The Gun Thread

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shittim

Senior Member
Dec 16, 2016
8,351
4,657
113

shittim

Senior Member
Dec 16, 2016
8,351
4,657
113
Saw this about the shootout at the OK Corral and wanted to share about 1 witnesses testimony of Wyatt Earp there.
 
Dec 2, 2021
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Saw this about the shootout at the OK Corral and wanted to share about 1 witnesses testimony of Wyatt Earp there.
Uhhh, should I ever be so unfortunate as to be in a gunfight, you bet I'm gonna move! Being in a fight seems to presuppose he's already seen me. Now he can see how fast these old bones can get motating! ... Practice shooting while running for cover! Course I shoot black powder, so I'm probably outgunned as well.
 

shittim

Senior Member
Dec 16, 2016
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Perhaps not, cap and ball is respectable, and you create a smoke screen!
Wild Bill kept with the 1851 Navy well into the cartridge age.
 

shittim

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Dec 16, 2016
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I'm thinking cap and ball is a great way to introduce a person to shooting. Load single to prevent chain fire.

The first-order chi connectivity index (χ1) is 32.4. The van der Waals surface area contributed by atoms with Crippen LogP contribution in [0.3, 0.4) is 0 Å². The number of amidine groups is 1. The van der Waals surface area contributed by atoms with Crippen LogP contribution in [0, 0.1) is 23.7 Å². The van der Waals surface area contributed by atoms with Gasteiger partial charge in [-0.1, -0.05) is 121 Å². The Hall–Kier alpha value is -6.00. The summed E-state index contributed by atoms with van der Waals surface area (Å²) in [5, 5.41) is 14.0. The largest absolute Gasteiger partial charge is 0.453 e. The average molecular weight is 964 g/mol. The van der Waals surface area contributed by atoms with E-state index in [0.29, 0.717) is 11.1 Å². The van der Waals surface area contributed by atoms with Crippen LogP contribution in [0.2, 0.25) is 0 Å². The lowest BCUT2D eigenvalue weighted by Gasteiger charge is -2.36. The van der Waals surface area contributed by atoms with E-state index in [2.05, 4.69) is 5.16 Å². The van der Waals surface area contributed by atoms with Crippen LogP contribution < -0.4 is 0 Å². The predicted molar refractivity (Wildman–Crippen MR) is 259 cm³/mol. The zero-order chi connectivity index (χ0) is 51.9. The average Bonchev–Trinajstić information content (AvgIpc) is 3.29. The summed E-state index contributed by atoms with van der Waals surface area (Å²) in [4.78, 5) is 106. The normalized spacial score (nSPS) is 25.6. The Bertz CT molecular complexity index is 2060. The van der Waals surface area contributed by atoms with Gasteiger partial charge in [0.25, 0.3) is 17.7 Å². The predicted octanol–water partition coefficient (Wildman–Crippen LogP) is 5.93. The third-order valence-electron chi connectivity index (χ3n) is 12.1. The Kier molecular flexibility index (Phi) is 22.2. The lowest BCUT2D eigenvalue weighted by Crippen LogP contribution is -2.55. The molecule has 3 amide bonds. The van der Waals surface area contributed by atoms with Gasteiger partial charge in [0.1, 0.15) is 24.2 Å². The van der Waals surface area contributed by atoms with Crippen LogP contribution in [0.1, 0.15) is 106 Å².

Dec 2, 2021
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Perhaps not, cap and ball is respectable, and you create a smoke screen!
Wild Bill kept with the 1851 Nave well into the cartridge age..
LOL, true dat ... but smoke is concealment- I want cover!
 
Dec 2, 2021
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I'm thinking cap and ball is a great way to introduce a person to shooting. Load single to prevent chain fire.
Black powder is a great way to teach kids to shoot and, as you said to introduce adults to shooting. You can load down so not much recoil/muzzle rise and not a lot of noise. They don't learn to flinch right off like that. Then work up to full loads. Those aren't typically bad anyhow with BP, unless shooting some hunting loads. I have .44 C&B revolver and .54 rifle. They'll do the job, just better be on target quick if against a double stacked semi-auto!
 

shittim

Senior Member
Dec 16, 2016
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Yes, black powder is more of a "push". Little boys like snake and fire, lol.
 

shittim

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Dec 16, 2016